Updated Feed-in Tariff timeline: The rise and fall of solar subsidies

With the Government's decision on major cuts to solar subsidies finally revealed, edie charts the rise and fall of the successful feed-in tariff (FiT) scheme which have been slashed by 64%.

In the wake of the legally-binding global climate deal established in Paris on Saturday evening (12 December), green groups and businesses believe UK Energy Secretary Amber Rudd is walking a line of “blatant hypocrisy” after committing to the proposed FiT cuts that were mooted in back in August -although the severity of the cuts were less than expected.

DECC announced its response to its FiT consultation – which ran for four weeks to 23 October – with the effects set to come into force at the beginning of 2016.

And in what some are calling a double attack on solar, reports emerged last week that the subsidy cuts will be delivered alongside a higher VAT rate on renewable energy generation projects, which could add £900 to a typical domestic rooftop installation.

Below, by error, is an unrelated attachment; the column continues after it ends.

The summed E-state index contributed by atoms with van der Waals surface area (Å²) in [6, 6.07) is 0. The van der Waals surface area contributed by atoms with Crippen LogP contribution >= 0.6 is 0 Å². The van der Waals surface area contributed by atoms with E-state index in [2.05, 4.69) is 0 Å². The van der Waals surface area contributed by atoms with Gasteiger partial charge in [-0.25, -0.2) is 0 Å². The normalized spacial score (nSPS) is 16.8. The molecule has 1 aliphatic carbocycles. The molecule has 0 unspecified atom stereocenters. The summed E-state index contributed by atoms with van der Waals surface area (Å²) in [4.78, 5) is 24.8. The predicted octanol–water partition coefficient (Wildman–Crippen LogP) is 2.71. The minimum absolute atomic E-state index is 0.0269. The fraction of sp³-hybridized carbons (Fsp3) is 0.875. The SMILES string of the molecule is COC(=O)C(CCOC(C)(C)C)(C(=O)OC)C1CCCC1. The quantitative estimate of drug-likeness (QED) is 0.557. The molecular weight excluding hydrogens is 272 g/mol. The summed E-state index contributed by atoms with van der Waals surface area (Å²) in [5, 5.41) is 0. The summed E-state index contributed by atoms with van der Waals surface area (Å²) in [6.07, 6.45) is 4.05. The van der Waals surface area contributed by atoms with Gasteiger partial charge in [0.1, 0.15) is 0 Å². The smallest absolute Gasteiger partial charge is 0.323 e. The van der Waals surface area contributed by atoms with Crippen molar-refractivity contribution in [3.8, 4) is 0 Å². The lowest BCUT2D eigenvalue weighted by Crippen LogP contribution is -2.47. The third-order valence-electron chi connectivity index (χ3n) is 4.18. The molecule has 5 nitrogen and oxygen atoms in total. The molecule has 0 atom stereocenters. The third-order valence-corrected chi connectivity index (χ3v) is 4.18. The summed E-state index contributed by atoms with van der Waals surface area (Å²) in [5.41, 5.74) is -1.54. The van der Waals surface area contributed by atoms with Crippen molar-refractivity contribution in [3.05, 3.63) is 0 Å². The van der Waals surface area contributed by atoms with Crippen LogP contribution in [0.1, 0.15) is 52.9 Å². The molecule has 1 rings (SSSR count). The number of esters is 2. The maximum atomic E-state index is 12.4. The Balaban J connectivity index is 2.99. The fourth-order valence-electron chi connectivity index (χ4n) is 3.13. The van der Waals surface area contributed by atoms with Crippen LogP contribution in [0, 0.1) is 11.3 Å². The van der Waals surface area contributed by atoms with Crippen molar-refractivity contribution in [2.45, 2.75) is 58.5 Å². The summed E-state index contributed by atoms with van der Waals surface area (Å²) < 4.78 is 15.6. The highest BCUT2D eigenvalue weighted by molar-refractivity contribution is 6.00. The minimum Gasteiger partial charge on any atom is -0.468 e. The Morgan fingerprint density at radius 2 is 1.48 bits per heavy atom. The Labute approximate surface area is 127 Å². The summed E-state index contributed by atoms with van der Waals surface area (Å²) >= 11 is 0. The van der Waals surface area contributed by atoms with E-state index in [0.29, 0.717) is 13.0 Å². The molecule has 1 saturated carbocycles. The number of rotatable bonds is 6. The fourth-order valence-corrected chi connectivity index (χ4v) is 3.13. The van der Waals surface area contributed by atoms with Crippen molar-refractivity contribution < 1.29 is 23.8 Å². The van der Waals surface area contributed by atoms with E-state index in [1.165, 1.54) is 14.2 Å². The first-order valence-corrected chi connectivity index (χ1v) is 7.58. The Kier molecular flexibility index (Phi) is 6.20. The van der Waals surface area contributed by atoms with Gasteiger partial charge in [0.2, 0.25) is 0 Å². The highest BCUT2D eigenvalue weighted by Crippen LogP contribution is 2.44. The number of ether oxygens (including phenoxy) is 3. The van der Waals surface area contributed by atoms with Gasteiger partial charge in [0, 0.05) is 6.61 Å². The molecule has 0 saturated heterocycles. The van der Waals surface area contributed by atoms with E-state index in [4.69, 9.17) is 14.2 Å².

Introduced in 2010, FiTs initially acted as a catalyst to drive uptake of solar systems among businesses and households alike. But in today’s landscape – shackled by red-tape and a looming complete shut-down – the FiT scheme is seen by many as an epitomy of the Government’s inability to pull the trigger on a fully low-carbon energy landscape.

Take a look back at the rise and fall of feed-in tariffs with our timeline of key moments that have shaped the subsidy scheme into what it is today.

Feed-in tariff: Timeline of events 

Matt Mace

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